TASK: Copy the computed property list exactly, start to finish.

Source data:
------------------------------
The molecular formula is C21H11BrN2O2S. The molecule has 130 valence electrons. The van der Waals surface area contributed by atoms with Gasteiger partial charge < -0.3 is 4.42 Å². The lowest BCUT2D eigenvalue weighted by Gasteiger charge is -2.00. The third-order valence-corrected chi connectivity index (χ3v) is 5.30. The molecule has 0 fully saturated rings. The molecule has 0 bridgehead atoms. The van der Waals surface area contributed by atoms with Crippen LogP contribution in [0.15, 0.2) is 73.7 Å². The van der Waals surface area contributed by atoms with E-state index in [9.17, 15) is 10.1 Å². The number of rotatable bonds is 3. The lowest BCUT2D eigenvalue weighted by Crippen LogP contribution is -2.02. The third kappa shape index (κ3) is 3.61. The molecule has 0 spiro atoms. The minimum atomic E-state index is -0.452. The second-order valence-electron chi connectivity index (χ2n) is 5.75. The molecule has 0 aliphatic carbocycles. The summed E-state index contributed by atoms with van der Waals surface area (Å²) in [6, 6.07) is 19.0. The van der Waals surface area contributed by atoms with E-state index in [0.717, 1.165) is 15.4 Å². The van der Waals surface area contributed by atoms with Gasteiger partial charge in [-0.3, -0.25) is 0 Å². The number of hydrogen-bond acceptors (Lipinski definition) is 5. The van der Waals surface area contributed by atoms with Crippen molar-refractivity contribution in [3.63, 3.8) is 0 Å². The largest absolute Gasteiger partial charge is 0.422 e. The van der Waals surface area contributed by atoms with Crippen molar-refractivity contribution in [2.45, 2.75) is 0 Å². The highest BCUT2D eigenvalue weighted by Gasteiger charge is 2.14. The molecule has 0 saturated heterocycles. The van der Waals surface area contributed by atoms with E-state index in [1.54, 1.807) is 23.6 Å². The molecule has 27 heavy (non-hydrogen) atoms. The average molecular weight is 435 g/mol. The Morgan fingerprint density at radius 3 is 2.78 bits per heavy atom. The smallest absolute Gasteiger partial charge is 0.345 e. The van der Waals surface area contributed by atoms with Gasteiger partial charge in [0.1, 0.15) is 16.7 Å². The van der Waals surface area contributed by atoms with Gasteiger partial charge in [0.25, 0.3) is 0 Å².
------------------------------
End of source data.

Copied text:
The molecular formula is C21H11BrN2O2S. The molecule has 130 valence electrons. The van der Waals surface area contributed by atoms with Gasteiger partial charge < -0.3 is 4.42 Å². The lowest BCUT2D eigenvalue weighted by Gasteiger charge is -2.00. The third-order valence-corrected chi connectivity index (χ3v) is 5.30. The molecule has 0 fully saturated rings. The molecule has 0 bridgehead atoms. The van der Waals surface area contributed by atoms with Crippen LogP contribution in [0.15, 0.2) is 73.7 Å². The van der Waals surface area contributed by atoms with E-state index in [9.17, 15) is 10.1 Å². The number of rotatable bonds is 3. The lowest BCUT2D eigenvalue weighted by Crippen LogP contribution is -2.02. The third kappa shape index (κ3) is 3.61. The molecule has 0 spiro atoms. The minimum atomic E-state index is -0.452. The second-order valence-electron chi connectivity index (χ2n) is 5.75. The molecule has 0 aliphatic carbocycles. The summed E-state index contributed by atoms with van der Waals surface area (Å²) in [6, 6.07) is 19.0. The van der Waals surface area contributed by atoms with E-state index in [0.717, 1.165) is 15.4 Å². The van der Waals surface area contributed by atoms with Gasteiger partial charge in [-0.3, -0.25) is 0 Å². The number of hydrogen-bond acceptors (Lipinski definition) is 5. The van der Waals surface area contributed by atoms with Crippen molar-refractivity contribution in [3.63, 3.8) is 0 Å². The largest absolute Gasteiger partial charge is 0.422 e. The van der Waals surface area contributed by atoms with Crippen molar-refractivity contribution in [2.45, 2.75) is 0 Å². The highest BCUT2D eigenvalue weighted by Gasteiger charge is 2.14. The molecule has 0 saturated heterocycles. The van der Waals surface area contributed by atoms with E-state index in [1.54, 1.807) is 23.6 Å². The molecule has 27 heavy (non-hydrogen) atoms. The average molecular weight is 435 g/mol. The Morgan fingerprint density at radius 3 is 2.78 bits per heavy atom. The smallest absolute Gasteiger partial charge is 0.345 e. The van der Waals surface area contributed by atoms with Gasteiger partial charge in [0.1, 0.15) is 16.7 Å². The van der Waals surface area contributed by atoms with Gasteiger partial charge in [0.25, 0.3) is 0 Å².